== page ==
Insights into Gen Z's Work Expectations and Values

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gen z work expectation

Who is Gen Z? And what are their work expectations? Sooner or later, you’ll consider these questions and shift your company’s unique culture and values to meet Gen Z’s work expectations. For this reason, they’re the future, embodying a shift already in motion across vertical and horizontal markets.

A new professional cohort is on the horizon, shaping the norm of tomorrow’s workplaces. Call them Zoomers, iGeneration, Post-millennials, or Generation Z – a generational group born between late 1997 and 2012, popularly denoted as ‘Gen Z’.

While being most adaptive to technology and social media, they’re the new trendsetters for tomorrow’s work. And grasping the nuances of Gen Z’s work expectations and values is not merely about adapting but about taking on a dynamic shift that promises to redefine the very fabric of work cultures.

In line with this, companies may have to rethink and restructure attracting, hiring, and retaining the future workforce.

Gen Z in the Workplace

Digitally native and the most populous generation to date, Gen Z has witnessed a whirlwind of technological shifts – from the rise of AI to the digitalization of everything. In this tech-saturated world, their work expectations are surprisingly human-centric. Although financial security is important to them, it’s not their sole driving force. They value collaboration, purpose, and flexibility more than just the latest gadgets.

According to the UN, Gen Z makes up roughly 2.4 billion people as of 2023, covering one-third of the global population. And predictions show that by 2025, they’ll constitute 27% of the workplace. Enthralling as it may seem, understanding their work expectations and adapting workplace structures is key for businesses to keep thriving in the coming years as well.

Gen Z Versus Older Groups

Unlike previous generations who built upon existing frameworks, Gen Z offers a fresh lens to problem-solving. They’re not afraid to question the existing norms and systems, which drive them toward unearthing fresh solutions. Challenging the status quo, they seek individual growth and far-reaching impact. Riding the technology waves, they bring unique perspectives and skill sets to the workplace.

Since the matter concerns understanding Gen Z’s characteristics and conduct in the workplace, it’s key to fathom and compare this generation’s traits and capabilities with the prior ones across key areas.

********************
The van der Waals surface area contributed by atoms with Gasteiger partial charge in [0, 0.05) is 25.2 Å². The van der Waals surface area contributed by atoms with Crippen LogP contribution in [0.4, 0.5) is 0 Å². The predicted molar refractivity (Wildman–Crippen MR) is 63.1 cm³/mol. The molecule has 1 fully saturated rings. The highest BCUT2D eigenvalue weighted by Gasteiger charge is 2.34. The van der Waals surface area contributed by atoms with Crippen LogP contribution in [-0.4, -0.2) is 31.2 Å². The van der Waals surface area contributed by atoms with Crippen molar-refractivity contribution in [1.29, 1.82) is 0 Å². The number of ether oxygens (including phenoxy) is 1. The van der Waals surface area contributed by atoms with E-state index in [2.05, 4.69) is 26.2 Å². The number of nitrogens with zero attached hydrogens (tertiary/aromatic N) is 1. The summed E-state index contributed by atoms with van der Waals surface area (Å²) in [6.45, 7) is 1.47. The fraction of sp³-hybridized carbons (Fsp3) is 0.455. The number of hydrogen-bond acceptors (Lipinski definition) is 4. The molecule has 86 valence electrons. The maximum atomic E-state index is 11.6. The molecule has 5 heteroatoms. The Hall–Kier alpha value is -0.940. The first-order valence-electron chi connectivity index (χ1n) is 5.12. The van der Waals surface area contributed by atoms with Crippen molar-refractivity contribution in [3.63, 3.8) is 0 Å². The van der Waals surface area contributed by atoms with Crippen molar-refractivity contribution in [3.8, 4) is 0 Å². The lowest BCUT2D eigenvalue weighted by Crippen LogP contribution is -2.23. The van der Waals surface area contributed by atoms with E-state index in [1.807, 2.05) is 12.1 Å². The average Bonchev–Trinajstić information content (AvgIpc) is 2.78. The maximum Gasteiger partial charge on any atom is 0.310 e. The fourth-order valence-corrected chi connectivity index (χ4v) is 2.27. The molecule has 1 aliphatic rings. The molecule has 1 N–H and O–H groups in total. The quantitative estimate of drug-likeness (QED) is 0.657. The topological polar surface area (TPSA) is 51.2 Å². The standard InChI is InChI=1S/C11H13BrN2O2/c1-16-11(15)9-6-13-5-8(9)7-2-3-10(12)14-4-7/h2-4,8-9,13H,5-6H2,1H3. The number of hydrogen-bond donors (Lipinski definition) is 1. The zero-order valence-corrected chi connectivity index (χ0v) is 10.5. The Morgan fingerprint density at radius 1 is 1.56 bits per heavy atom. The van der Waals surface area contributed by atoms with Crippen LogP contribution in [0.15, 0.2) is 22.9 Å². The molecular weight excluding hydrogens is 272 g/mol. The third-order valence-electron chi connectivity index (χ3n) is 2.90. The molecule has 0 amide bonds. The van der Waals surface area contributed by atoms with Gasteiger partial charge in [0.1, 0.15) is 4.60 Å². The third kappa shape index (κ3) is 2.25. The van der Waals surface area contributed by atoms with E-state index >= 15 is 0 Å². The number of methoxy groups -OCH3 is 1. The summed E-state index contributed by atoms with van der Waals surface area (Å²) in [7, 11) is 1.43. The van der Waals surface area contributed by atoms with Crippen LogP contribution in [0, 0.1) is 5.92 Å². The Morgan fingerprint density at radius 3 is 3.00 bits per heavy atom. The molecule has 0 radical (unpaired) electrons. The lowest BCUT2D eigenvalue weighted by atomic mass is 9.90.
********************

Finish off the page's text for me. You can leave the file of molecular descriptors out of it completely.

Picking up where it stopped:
Tech Savvy and Communication

Gen Z demonstrates a knack for online communication and is comfortable with collaboration tools and virtual environments.

Baby Boomers (born 1946-1964)

While adaptive to technology and prefer face-to-face communication, Baby Boomers may experience a steeper learning curve with digital tools, unlike Gen Z.

Gen X (born 1965-1980)

Comfortable with email and basic technology, they value clear and concise communication and may hesitate to maneuver newer platforms.

Millennials (born 1981-1996)

Early adopters of technology enjoy online interactions, akin to Gen Z, Millennials prioritize work-life balance and mindful screen time.

Work Values and Flexibility

Gen Z seeks purpose in the work they want to do – aspiring for flexibility and autonomy, value remote work, and entrepreneurial opportunities.

Baby Boomers

They prefer stability while dedicated to climbing corporate ladders, and they value in-person work and established structures.

Gen X

Independent and results-oriented, they appreciate work-life balance and are open to flexibility but prioritize physical presence.

Millennials

They value purpose and collaboration, desire work-life balance and flexible schedules, and prioritize meaningful projects over paychecks.

Social Consciousness and Activism

Gen Z is passionate about social justice, climate change, and ethical practices – readily participates in activism and demands inclusivity.  

Baby Boomers

They have experienced various social movements, hold diverse viewpoints, and require active engagement to address current issues.

Gen X

They are skeptical toward authority, value pragmatism and results, and prioritize personal/individual impact over large-scale activism.

Millennials

They actively engage in social causes, utilize technology for awareness and mobilization, and prioritize intersectionality and inclusivity.

Learning and Adaptability

Compared with other generations, Gen Ziers are quick learners and are comfortable with constant change – readily embracing new technologies and information.